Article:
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June 27, 2019

Courts impose stricter standards than required by CPLR Article 75 when considering a petition seeking to vacate an arbitration award promulgated pursuant to compulsory arbitration


The educator [Petitioner] in this CPLR Article 75 action appealed the Supreme Court's granting the appointing authority's motion to confirm an arbitration award terminating Petitioner's employment as a teacher, denied her petition seeking to vacate the award and dismissed the proceeding. Petitioner appealed but the Appellate Division unanimously affirmed the lower court's rulings.

Education Law §3020-a(5) provides that judicial review of a hearing officer's findings is limited to the grounds set forth in CPLR 7511(b), which provides that the court may vacate the award in the event it finds that the rights of the party challenging the award were prejudiced by:

(i) corruption, fraud or misconduct in procuring the award; or

(ii) partiality of an arbitrator appointed as a neutral, except  where  the award was by confession; or

(iii) an arbitrator, or agency or person making the award exceeded his power or so  imperfectly executed it that a final and definite award upon  the subject matter submitted was not made; or

(iv) failure to follow the CPLR Article 75 procedures, unless the party applying  to vacate the award continued with the arbitration with notice of the defect or defects and without objection.

Where, however, the parties have submitted to compulsory arbitration, as was here the case, judicial scrutiny is stricter in that the determination must be in accord with due process, supported by adequate evidence, be rational, and not arbitrary and capricious, the criteria required to be met in adjudicating final administrative disciplinary determinations in CPLR Article 78 proceedings.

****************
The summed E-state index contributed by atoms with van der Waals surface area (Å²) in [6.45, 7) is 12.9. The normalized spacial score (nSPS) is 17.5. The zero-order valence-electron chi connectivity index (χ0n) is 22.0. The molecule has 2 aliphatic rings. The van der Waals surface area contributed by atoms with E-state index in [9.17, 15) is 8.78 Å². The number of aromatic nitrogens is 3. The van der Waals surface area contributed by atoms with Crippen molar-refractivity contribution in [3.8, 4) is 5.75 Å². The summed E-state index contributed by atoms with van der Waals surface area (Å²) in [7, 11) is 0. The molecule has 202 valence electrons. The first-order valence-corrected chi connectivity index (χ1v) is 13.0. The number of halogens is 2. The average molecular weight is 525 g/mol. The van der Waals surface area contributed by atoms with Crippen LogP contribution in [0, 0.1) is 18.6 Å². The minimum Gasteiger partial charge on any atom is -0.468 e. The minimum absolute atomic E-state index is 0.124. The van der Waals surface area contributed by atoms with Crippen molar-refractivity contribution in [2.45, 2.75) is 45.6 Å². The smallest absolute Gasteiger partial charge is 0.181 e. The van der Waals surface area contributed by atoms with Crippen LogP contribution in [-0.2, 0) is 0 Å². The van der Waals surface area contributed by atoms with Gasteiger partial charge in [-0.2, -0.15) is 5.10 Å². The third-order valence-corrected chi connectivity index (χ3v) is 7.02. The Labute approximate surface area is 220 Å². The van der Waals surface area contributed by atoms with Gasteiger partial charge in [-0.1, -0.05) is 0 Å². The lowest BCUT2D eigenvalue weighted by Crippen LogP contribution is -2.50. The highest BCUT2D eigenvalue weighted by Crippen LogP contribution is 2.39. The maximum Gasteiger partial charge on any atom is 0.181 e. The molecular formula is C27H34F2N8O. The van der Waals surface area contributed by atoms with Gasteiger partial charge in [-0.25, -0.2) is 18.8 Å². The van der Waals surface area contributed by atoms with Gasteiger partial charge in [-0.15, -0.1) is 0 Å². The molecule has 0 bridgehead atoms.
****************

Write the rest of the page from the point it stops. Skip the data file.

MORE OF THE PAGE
The Appellate Division held that arbitrator's decision here being challenged was based on sufficient evidence, was rational, and was not arbitrary or capricious. Further, said the court, Petitioner did not dispute the absences and lateness noted in Specifications 1 through 6, which "the arbitrator properly found were excessive," and as to which the arbitrator noted that Petitioner failed to seek a medical accommodation until shortly before the charges were filed against her.

Further, noted the Appellate Division, Petitioner did not provide medical documentation supporting her claim that the absences and lateness were causally related to her medical condition.

Turning to the charges and specification alleging Petitioner had subjected a student to corporal punishment, the Appellate Division acknowledged the fact that the arbitrator had credited the student's testimony with respect to this element in the disciplinary action taken against Petitioner, and, citing Paul v NYC Department of Education, 146 AD3d 705, opined that a "hearing officer's determination of credibility is largely unreviewable."

Applying the Pell Doctrine set out in Matter of Pell v. Board of Educ. of Union Free School Dist. No. 1 of Towns of Scarsdale and Mamaroneck, 34 NY2d 22, the Appellate Division said that termination of Petitioner's employment does not shock the conscience given her repeated and prolonged attendance issues, which were the subject of two prior disciplinary proceedings, and her other substantial misconduct.

Citing Bolt v NYC Department of Education, 30 NY3d 1065, the court observed that although " .... reasonable minds might disagree over what the proper penalty should have been does not provide a basis for vacating the arbitral award or refashioning the penalty."

The decision is posted on the Internet at:

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